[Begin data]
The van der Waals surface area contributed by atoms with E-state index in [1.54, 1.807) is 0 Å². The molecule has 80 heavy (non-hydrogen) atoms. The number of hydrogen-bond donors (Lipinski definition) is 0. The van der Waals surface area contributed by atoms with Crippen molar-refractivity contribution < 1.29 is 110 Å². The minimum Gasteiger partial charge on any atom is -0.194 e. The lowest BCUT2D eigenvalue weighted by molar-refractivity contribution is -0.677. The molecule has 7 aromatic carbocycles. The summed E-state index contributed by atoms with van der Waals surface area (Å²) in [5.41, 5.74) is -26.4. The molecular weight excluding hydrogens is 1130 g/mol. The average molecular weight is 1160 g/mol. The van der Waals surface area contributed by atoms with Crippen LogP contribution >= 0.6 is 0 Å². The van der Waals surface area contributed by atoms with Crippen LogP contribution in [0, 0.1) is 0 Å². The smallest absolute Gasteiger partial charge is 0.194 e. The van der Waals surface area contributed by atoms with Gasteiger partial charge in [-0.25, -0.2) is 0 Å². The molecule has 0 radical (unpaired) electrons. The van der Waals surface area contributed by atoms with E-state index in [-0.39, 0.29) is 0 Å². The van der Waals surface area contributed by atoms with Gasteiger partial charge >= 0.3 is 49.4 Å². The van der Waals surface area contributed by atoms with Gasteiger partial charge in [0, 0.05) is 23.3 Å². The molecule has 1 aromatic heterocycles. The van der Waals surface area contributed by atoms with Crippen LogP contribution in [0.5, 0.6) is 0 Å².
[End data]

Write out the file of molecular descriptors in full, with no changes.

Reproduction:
The van der Waals surface area contributed by atoms with E-state index in [1.54, 1.807) is 0 Å². The molecule has 80 heavy (non-hydrogen) atoms. The number of hydrogen-bond donors (Lipinski definition) is 0. The van der Waals surface area contributed by atoms with Crippen molar-refractivity contribution < 1.29 is 110 Å². The minimum Gasteiger partial charge on any atom is -0.194 e. The lowest BCUT2D eigenvalue weighted by molar-refractivity contribution is -0.677. The molecule has 7 aromatic carbocycles. The summed E-state index contributed by atoms with van der Waals surface area (Å²) in [5.41, 5.74) is -26.4. The molecular weight excluding hydrogens is 1130 g/mol. The average molecular weight is 1160 g/mol. The van der Waals surface area contributed by atoms with Crippen LogP contribution >= 0.6 is 0 Å². The van der Waals surface area contributed by atoms with Crippen LogP contribution in [0, 0.1) is 0 Å². The smallest absolute Gasteiger partial charge is 0.194 e. The van der Waals surface area contributed by atoms with Gasteiger partial charge in [-0.25, -0.2) is 0 Å². The molecule has 0 radical (unpaired) electrons. The van der Waals surface area contributed by atoms with E-state index in [-0.39, 0.29) is 0 Å². The van der Waals surface area contributed by atoms with Gasteiger partial charge >= 0.3 is 49.4 Å². The van der Waals surface area contributed by atoms with Gasteiger partial charge in [0, 0.05) is 23.3 Å². The molecule has 1 aromatic heterocycles. The van der Waals surface area contributed by atoms with Crippen LogP contribution in [0.5, 0.6) is 0 Å².